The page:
Manning Retirement Reminder for the Need for PR and Ad Agency Succession Planning

Peyton Manning, who will go down as one of the greatest NFL quarterbacks ever,  retired from pro football Monday afternoon. The moves comes less than a month after Manning’s Denver Broncos defeated the Carolina Panthers in Super Bowl 50 and less than three weeks before Manning turns 40 years old (which, for the NFL, is akin to being Methuselah).

MANNING HEADSHOTKnowing he would get cut by the Broncos otherwise, Manning read the writing on the wall. Ditto for the Broncos, who have already moved onto new quarterback Brock Osweiler.

Broncos’ management prepared accordingly for Manning’s backup to take charge.

Unfortunately, the same can’t be said for PR agency owners. Not having a succession plan won’t do you any favors with potential buyers, and may be a deterrent to prospects who want to have a look-see at your firm in the first place.

With that in mind, here are three tips for PR and ad agency owners for how to get a better handle on succession planning, compliments of Michael Lasky, who heads the PR practice group and co-chairs the litigation department at law firm Davis & Gilbert LLP.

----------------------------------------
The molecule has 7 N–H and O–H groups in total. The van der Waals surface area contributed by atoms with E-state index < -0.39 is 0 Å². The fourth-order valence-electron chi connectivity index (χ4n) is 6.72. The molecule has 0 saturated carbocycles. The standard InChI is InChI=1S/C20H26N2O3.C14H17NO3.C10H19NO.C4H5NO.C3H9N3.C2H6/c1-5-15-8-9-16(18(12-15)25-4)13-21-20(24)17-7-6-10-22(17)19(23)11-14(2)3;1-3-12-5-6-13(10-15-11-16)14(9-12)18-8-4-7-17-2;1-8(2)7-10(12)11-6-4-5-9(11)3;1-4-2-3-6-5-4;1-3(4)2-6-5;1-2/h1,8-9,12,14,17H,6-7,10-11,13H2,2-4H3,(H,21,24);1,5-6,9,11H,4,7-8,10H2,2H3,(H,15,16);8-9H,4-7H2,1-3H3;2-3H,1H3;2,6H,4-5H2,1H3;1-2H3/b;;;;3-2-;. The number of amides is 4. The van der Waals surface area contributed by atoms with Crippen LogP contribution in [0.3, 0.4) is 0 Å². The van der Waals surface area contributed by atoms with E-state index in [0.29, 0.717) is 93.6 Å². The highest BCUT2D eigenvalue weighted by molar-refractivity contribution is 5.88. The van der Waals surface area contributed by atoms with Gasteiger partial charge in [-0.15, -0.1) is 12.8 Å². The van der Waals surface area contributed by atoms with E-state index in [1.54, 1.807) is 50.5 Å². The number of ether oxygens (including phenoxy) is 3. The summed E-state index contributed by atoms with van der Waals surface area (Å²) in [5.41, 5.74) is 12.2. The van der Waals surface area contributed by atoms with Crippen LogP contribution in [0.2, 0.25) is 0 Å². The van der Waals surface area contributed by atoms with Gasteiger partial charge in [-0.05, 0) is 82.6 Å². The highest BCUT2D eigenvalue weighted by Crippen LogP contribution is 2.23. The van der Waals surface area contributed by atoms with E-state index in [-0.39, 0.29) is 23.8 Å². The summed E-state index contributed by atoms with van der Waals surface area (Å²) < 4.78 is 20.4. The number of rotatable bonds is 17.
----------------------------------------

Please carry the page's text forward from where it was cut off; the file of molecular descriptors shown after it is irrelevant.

> Start early. Owners should begin the succession planning process five to seven years before they plan to fully exit from their business. Having a long-term succession plan in place enables managers to focus on profitability and growing their portfolio. It is much easier to fix a problem at a normal pace that makes sense for the current management team rather than when present managers may be under the scrutiny of a possible buyer.

 > Strengthen and incentivize your senior management team.  Because an owner’s payment will come from future cash flow of the business, he or she will want to ensure the next generation of leaders has an economic interest to keep the agency financially strong and growing. As such, it’s critical to incentivize these individuals via the purchase of grants of actual equity, contract equity or performance-based incentives.

>  Know what your firm is worth. “You can’t know the players without a score card,” Lasky says, using a sports analogy for agency owners to consider for succession planning.  By the same token, it’s hard to create a succession plan if the agency owner doesn’t have a clear understanding of his or her firm’s current value. It’s also important to know the factors that could increase—or decrease—the agency’s value within the desired time horizon and whether the owner’s top deputies are aware of the timeline.

What would you add to the list?

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